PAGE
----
Applications of fluorescent biosensors for non-invasive glucose monitoring
Bruen, Danielle and Delaney, Colm and Florea, Larisa and Diamond, Dermot (2016) Applications of fluorescent biosensors for non-invasive glucose monitoring. In: 68th Irish Universities Chemistry Research Colloquium, 23-24 Jun 2016, University College Cork, Cork, Ireland.
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Diabetes is a widespread disease, whereby the body is incapable of regulating the metabolism of glucose1. As a result, this disorder leads to severe health effects such as blindness, kidney failure and stroke1-2, where monitoring glucose has proven to prevent some of these undesired side effects. Current monitoring methods for diabetes are either invasive or non-continuous, where Brooks et al have introduced contact lenses, on the cover of ACS Nanomaterials, as a sensing platform for noninvasive monitoring1. This highlights the need for a non-invasive, continuous glucose-monitoring device for personal use1.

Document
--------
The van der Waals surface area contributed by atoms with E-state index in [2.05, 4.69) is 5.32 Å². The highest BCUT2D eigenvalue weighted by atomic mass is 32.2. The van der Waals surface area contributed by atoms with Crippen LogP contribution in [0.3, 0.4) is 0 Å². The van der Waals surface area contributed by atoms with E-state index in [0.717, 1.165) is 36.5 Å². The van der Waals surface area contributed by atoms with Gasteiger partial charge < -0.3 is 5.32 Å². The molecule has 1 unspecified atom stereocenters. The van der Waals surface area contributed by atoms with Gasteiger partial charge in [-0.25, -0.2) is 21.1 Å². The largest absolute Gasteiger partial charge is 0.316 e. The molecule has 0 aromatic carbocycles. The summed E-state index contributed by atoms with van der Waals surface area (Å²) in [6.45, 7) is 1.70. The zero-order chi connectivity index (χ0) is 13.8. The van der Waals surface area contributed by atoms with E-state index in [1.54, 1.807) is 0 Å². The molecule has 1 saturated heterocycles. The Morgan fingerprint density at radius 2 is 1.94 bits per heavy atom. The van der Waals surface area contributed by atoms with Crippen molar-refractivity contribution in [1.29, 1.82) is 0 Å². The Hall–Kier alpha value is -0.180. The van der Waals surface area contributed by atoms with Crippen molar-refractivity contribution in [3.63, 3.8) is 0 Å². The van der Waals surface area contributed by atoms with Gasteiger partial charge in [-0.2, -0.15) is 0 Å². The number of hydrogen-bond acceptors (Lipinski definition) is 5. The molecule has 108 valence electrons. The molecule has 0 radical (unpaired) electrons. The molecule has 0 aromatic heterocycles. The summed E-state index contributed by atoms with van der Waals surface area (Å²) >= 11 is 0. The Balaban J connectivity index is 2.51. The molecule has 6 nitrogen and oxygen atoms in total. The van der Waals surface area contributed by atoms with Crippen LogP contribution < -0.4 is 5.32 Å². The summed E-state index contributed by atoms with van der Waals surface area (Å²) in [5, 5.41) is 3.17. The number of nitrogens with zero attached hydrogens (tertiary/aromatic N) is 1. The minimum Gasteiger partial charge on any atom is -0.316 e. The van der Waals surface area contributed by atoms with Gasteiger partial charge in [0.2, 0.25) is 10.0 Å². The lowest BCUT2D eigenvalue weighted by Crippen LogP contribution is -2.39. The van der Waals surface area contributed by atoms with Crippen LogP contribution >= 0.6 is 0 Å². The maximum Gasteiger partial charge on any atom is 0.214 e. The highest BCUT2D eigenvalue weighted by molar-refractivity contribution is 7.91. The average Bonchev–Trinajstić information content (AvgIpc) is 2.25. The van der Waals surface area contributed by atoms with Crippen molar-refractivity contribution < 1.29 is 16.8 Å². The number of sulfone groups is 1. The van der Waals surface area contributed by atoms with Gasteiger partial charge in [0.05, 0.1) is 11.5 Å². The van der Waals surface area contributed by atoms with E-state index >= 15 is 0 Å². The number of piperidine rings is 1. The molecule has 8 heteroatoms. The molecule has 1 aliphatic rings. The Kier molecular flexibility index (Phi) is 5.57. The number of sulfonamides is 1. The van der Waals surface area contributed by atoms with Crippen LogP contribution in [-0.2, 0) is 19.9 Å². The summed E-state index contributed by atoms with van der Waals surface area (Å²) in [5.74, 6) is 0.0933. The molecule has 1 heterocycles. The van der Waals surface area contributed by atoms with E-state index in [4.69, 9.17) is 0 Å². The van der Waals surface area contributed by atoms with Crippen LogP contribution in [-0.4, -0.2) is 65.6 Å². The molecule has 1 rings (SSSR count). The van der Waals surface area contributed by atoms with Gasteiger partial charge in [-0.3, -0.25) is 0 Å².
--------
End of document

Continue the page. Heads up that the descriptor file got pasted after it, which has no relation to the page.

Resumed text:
Lewis acidic boronic acids (BAs) are widely known for their strong but reversible interactions with diol-containing compounds like glucose1. This phenomenon has lead to the development and evolution of many fluorescent boronic acid derivatives, where the BA-sugar interaction can be monitored by changes in fluorescence1. In our group, a range of boronic acid derivatives have been developed and investigated for their direct or indirect glucose sensing capabilities, at physiological pH. When the BA moiety is directly attached to a fluorescent component, the fluorescence of these BA-derivatives becomes quenched in the presence of glucose (Figure 1). The second type of fluorescence change is observed upon integration of the BA moiety and fluorophore in to a two-component system. In these sensors the presence of the BA results in a decrease of fluorescence, which can be restored in the presence of glucose2. This project aims to incorporate BA derivatives on to flexible polymeric substrates for continuous non-invasive glucose sensing in wearable devices, such as sensing patches or smart contact lenses.
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